Ask Dr.Moon Kitty #1

October 11, 2019

Ask Dr.Moon Kitty #1

Ask Dr.Moon Kitty #1: Cancer & Hair Loss

Author Dr.Moon Kitty / Category Advice, Lifestyle, Dr.MoonKitty / Published: Oct-11-2019

Hello Wig Lovers!
 
This week’s question comes from Jill in Georgia, who asked:
 
 
I was dealing well with my cancer diagnosis until my hair started falling out. Why is this so much harder to deal with than the C-word itself? - Jill
 

 
First of all, Jill,
 
I’m sending loving and supportive vibes your way. How people deal with both the diagnosis of cancer and the physical loss associated with it is highly personal and pretty unique to each individual, but one thing that I think maybe more or less universal, IS that sense of loss.  
 
One of the most commonly misunderstood things when it comes to loss is that there is a specific way that it happens-- some great landmark that tells you that you have successfully proceeded to the next level like you are playing a video game. Let’s start by reviewing the steps (that I am sure most or all of us have already heard) of the cycle of loss/grief:
 
 
  1. Denial and isolation
  2. Anger
  3. Bargaining
  4. Depression
  5. Acceptance.

Here’s the thing that many people aren’t told:

Loss doesn’t just mean that someone close to you has passed away. Loss can be about lots of other things—a relationship that falls apart, a change in your job, even objects that are meaningful to you that are lost (like in a house fire). Loss is about the absence or change in status of something that is meaningful to you. I think one of the reasons that hair loss is so detrimental to many of us is that this loss is connected to identity and a sense of social belongingness. Especially for women, having long, lustrous locks is something that we have been brainwashed into thinking is the equivalent of femininity and health since Day 1. Every show, movie, advertisement, etc. that we see somehow portrays hair as this huge symbol to the outside world that we are okay. And as a result, a lot of us have started to internalize those thoughts.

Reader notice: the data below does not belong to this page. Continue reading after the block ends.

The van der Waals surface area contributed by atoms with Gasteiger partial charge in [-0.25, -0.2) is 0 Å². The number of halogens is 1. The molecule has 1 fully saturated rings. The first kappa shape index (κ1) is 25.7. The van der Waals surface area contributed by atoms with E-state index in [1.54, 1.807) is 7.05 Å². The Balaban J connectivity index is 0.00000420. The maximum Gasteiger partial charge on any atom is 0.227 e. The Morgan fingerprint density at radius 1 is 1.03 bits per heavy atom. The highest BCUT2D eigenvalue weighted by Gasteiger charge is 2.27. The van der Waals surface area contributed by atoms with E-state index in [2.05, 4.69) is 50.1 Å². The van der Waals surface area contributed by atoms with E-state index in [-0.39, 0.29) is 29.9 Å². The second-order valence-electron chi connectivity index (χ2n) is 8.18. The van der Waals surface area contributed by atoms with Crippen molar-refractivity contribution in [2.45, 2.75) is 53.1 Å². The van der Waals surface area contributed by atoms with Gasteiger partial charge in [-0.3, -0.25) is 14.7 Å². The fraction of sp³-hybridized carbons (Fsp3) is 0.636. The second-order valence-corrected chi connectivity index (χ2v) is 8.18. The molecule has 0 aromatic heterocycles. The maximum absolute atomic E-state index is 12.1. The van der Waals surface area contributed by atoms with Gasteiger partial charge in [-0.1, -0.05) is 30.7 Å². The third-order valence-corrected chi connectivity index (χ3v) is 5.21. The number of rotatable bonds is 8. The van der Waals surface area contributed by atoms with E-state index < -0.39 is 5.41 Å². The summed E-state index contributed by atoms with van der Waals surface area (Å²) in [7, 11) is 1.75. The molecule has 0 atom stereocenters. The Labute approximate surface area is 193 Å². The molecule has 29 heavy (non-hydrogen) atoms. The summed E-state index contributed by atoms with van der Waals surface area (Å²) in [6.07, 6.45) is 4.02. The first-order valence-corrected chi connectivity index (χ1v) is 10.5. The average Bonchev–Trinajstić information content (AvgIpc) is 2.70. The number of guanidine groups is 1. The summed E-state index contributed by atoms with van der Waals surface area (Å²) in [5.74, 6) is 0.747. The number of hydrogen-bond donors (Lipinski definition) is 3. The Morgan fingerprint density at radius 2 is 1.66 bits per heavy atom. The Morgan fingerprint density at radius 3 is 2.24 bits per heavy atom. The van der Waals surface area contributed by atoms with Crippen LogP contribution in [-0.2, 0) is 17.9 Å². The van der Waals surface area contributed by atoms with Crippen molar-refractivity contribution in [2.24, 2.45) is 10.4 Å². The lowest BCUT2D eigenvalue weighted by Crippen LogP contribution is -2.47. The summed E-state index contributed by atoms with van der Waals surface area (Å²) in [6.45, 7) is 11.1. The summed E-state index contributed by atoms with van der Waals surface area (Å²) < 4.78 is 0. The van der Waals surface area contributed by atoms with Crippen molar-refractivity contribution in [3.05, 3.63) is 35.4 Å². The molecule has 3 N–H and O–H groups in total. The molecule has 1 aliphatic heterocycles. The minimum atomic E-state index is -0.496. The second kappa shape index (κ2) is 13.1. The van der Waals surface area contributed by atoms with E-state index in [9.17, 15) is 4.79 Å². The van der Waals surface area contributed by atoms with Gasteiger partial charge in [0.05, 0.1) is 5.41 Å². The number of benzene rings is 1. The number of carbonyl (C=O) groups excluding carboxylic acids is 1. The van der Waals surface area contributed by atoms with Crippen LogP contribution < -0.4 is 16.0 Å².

When we lose something that we identify with, especially something that is so visual when we look in the mirror, it can be a HUGE status change in our perception of self (again, perhaps partially because we have in some subconscious way bought into this belief that our hair is what makes us attractive, feminine, important, or otherwise). It doesn’t help that everyone else around us has been brainwashed by these ads and movies/shows just as much, so it can often make it even harder to feel good about ourselves when we get so much social feedback that reflects those values. If you are more interested in some of the research that has gone into this topic, check out Jean Kilbourne’s “Killing Us Softly 4” film online. So partially what I am wondering (and maybe hypothesizing) is whether in addition to the new image of yourself that you can see in the mirror (which is, again, an identity that may take some time to recognize and come to terms with), other people may be interacting differently with you in a way that makes you feel even more subconscious.
 
When we consider all of the different types of loss that you are dealing with right now, I think it actually makes a lot of sense that this very physical and perceptible shift is giving you a hard time. And I’ll say what I always do—you are not alone. I encourage you to go talk to someone outside of your immediate support network (professionally), because another thing that people struggle with when any medical illness is in the picture, is feeling as if they have to be strong for everyone around them all the time, which frankly, can be exhausting.

So go share these feelings with someone who can help you process them without making you feel like you have to be a #1badass all the time.

Vulnerability is good in the right circumstances.  
 
I’ll be thinking about you and sending my extra healing vibes your way, Jill,
 
Until next time. Signing off,
 
Dr. Moon Kitty




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